Chen Yi’s New Piano Concerto, Four Spirits, Premiered in China

The China Philharmonic Orchestra and pianist Clara Yang premiered Chen Yi’s Four Spirits on November 18th in Beijing, China. The ensemble, under the direction of Long Yu, also brought the work to Chapel Hill, NC on December 8th for its U.S. Premiere.


Four Spirits (2016)
For Piano and Orchestra
Solo Pno.; 2(2 = Picc.) 2 2 2 – 4 2 3(B.Tbn.) 1; Timp. 2Perc. Str.
Duration: 26′
Commissioned by the University of North Carolina at Chapel Hill
Program Note:
Four Spirits represents the four sacred animals in Chinese legend: the blue dragon in the east, the black xuanwu (a combination of turtle and snake in one) in the north, the white tiger in the west, and the red phoenix in the south. The images have inspired me in my music creation.

The first movement features a bright and refreshing image, with tunes composed in the style of Chinese folk songs drawn from the center part of China, the music is lyrical and energetic.

The sonority in the second movement is dark, mysterious and imaginative, with passionate and expressive layers, as well as vertical soundscapes and space presented by the piano solo.

In the third movement, the dramatic, witted, and powerful characteristics are presented by the patterns in extreme registers on the piano, supported by sections of instruments in the orchestra. This shorter movement serves as an episode towards the final movement.

The fourth movement is fast, lively, fluent, and vibrant. The thematic material is taken from a folk tune in South China. The piano and the orchestra became an organic whole in the four-movement concerto, symbolizing the spirits of the culture from the East.

–Chen Yi
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Coming soon…

Two Premieres in November for Gerald Levinson

Swathmore College honored long-time faculty memeber Gerald Levinson’s 65th birthday on November 13th with a concert featuring many of his works, including Duo: Winds of Light for violin and piano, Here of Amazing Most Now for chamber ensemble, and Ringing Changes for two pianos. A highlight of the program was the world premiere of Levinson’s new solo piano piece, Chorale for Nanine, with Birds (Homage à Messiaen).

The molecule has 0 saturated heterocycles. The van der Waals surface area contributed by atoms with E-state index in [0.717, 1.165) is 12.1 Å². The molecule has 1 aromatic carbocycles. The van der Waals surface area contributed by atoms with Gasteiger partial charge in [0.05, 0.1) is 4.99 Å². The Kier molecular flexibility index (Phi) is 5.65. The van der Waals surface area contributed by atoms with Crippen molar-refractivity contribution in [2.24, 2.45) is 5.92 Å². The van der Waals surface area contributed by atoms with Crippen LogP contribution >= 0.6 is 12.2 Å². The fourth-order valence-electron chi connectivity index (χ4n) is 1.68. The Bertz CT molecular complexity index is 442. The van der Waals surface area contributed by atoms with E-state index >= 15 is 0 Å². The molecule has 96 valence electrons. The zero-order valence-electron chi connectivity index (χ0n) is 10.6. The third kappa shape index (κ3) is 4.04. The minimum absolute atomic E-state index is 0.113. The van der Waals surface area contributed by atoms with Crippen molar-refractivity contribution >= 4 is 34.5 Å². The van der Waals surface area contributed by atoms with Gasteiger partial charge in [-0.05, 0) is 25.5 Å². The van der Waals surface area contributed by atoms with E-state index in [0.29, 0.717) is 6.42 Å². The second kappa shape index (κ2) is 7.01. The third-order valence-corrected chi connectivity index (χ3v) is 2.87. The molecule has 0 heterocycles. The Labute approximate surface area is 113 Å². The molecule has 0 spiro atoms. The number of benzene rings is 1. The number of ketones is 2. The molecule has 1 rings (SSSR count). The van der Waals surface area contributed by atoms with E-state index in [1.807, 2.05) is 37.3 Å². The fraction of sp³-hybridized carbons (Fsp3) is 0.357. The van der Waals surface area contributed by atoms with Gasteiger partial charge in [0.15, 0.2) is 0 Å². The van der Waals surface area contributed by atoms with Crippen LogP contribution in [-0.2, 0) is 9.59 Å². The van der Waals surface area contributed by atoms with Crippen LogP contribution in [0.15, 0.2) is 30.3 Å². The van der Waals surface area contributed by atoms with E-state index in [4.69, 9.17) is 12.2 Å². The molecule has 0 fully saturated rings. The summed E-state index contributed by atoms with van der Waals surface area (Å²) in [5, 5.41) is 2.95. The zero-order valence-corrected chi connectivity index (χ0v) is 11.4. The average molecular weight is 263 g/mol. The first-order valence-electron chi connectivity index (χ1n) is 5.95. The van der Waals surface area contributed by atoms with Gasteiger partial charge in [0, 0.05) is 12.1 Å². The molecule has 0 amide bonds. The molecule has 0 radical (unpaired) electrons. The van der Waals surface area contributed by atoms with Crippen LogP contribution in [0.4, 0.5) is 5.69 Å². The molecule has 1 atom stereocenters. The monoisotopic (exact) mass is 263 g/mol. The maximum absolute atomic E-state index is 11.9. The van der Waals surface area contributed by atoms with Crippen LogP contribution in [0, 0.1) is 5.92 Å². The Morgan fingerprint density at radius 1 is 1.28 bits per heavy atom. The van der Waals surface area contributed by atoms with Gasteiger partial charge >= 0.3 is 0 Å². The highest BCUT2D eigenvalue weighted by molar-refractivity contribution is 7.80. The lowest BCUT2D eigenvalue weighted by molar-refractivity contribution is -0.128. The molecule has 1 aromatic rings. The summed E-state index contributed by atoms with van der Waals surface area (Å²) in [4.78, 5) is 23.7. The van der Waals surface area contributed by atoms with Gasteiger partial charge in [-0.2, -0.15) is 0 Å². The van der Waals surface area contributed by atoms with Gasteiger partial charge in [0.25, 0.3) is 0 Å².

On November 20th, organist Olivier Latry gave the U.S. premiere of Levinson’s au coeur de l’infini on the Opus 1953 organ at the Cathedral Basilica of the Sacred Heart in Newark, NJ. The work, which received its world premiere in 2013 at the Cathedral of Notre Dame (Paris, France), has been toured extensively by Latry. Listen to a brief excerpt of the work here.

Stacy Garrop Wins 2017 Utah Arts Festival Competition

Congratulations to Stacy Garrop, who was named the winner of the 2017 Utah Arts Festival Chamber Ensemble composition competition. She has been commissioned to compose a new work for flute, clarinet, violin, cello, piano, and percussion. The piece will receive its premiere at the June 2017 Utah Arts Festival in Salt Lake City.


Explore a work with similar instrumentation by Stacy Garrop…
Remnants of Nine (1999)
For Flute, Clarinet, Violin, Cello, Piano, and Percussion
Duration: 6’30”
Program Note:
Remnants of Nine contains a playful mix of motor rhythms, pedal points, big boomy piano and percussion noises, and some tone row theory. The source material for the piece is a fourteen chord row which are all major or minor triads (thus giving the piece a modal sound). The work begins with a slow introduction in which several melodies are stated as well as fragments of the chord row. After a brief pause, the work jumps to a fast tempo and shows off its themes and row via a mixture of pedal point sections and orchestrally altered versions of the chord row. The piece feverishly spins forward at full tilt through a maze of short, linked sections until it blazes its brightest in a no-holds-barred ending.